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Why Overwatch saved the class-based shooter genre

Samuel Just, Staff Writer

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Right now, I am in love with Blizzard’s first person shooter “Overwatch.” It is easily one of my top 5 games of the year, either for its extensive line up of characters (labeled as ‘Heroes’ in game) or the overall feeling of the game.

As of Sept. 23, there are 22 heroes in “Overwatch” with 3 more confirmed for later release. The characters range from Bastion, a robot who can turn himself into a deadly turret, to Tracer, who can rewind her own time to escape enemies and gain back her health.

Before “Overwatch” launched earlier this year, the class based shooter genre was primarily dominated by “Team Fortress 2.” “TF2” was published in 2007, and is soon approaching its 10 year anniversary. Regardless, the player scene is decreasing. With the games creator Valve focusing more on other titles such as Counter Strike: Global Offensive” and “Dota 2.”

So, the genre was being controlled by a slowly dying game not even noticed by its own producers. It wasn’t until 2015 when the closed alpha for “Overwatch” started that gamers in the scene started to realize that something magical was about to happen.

Even in closed alpha, eSports players were leaving Team Fortress and moving over to “Overwatch” A big example is Splyce, a team made up entirely of past TF2 pro players. One in every four teams in the pro scene for “Overwatch” have at least one past “Team Fortress 2” professional players in their roster.

Overall reviews for “Overwatch” were giving praise to Blizzard for making an FPS that’s not only fun and addicting, but heavily focused on team play rather than individual play.

The basic team composition in “Overwatch” is two healers, two tanks, and two attack or defense characters depending on the game mode. If you have a certain hero in your setup, you can put a leg up on the other team if they are played correctly.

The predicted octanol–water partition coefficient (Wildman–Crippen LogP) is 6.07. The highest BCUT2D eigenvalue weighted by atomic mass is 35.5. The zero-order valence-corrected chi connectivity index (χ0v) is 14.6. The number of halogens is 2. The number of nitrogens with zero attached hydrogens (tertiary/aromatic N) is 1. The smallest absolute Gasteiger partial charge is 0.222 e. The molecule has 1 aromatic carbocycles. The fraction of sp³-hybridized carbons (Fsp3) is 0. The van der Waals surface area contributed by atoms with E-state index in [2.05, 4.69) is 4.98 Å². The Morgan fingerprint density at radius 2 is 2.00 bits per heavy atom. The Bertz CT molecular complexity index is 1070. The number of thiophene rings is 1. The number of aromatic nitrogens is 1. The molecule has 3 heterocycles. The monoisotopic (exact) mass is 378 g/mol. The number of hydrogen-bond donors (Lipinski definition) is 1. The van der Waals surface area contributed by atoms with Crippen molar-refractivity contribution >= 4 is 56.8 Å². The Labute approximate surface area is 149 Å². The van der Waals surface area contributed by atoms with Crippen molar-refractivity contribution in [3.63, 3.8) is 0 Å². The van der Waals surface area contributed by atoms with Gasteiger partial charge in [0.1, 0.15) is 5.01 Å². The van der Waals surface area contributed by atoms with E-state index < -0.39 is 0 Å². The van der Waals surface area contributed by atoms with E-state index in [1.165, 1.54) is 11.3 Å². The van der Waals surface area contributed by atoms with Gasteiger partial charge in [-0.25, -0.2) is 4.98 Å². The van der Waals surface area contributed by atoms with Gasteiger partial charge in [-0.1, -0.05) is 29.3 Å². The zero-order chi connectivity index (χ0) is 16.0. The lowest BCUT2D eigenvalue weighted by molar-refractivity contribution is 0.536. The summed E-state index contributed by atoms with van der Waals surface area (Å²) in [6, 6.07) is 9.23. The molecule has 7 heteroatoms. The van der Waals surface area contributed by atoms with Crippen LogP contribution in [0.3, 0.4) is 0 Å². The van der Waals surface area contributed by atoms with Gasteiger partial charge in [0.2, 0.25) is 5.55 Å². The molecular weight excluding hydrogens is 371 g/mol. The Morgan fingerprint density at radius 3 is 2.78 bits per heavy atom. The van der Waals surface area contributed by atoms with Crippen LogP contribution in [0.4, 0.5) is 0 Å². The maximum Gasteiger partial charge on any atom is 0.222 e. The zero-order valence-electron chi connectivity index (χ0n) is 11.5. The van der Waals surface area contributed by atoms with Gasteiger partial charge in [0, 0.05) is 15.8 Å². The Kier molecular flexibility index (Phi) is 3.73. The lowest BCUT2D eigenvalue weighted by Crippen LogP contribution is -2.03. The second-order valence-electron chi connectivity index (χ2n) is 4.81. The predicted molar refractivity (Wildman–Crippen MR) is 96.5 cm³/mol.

If you have a Lucio as one of your healers, you can get a speed boost if you are in range of him. If you have a Reinhardt, he can provide a shield against most projectiles. If you have a Mei, she can freeze people and make them a bit easier to hit.

Different teams use different types of strategies for matches. Every setup n be different in some way. In the competitive format, there cannot be 2 of the same hero on a team. That means you can’t have two Reinhardt’s making a double shield.

So that brings up the question, “What is the best strategy?” It really depends on how good a player is at a certain hero. A huge part of being good with a hero is learning how to control your ultimates. Ultimates are powerful abilities that can be used by filling up a meter. You can fill up your meter by doing damage, or healing if you’re a support character. Certain heroes can ‘combo’ their ultimates. Using Zarya’s Graviton Surge to pull enemies into an area, can completely wipe a team if used with a Death Blossom from Reaper.

The overall diversity with “Overwatch” and the absence of similarities to other first person shooters, makes the game one of the most unique class based shooters out there. “Overwatch” shows that you don’t need blood or swearing to make a good game. It fills the void that “Team Fortress 2” left in me after the scene died. People 10 years from now could look at “Overwatch” like we look at “Mario” today. I am really interested in seeing what happens in the near future regarding new heroes, new maps, and new game-modes. Blizzard has already confirmed that there will be no costs for downloadable content to come with “Overwatch” meaning that as soon as it comes out, you will not have to pay for it. The only microtransactions present are loot boxes. With one of the biggest fan bases in the world, “Overwatch” is a step in the right direction for first person shooters.

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Why Overwatch saved the class-based shooter genre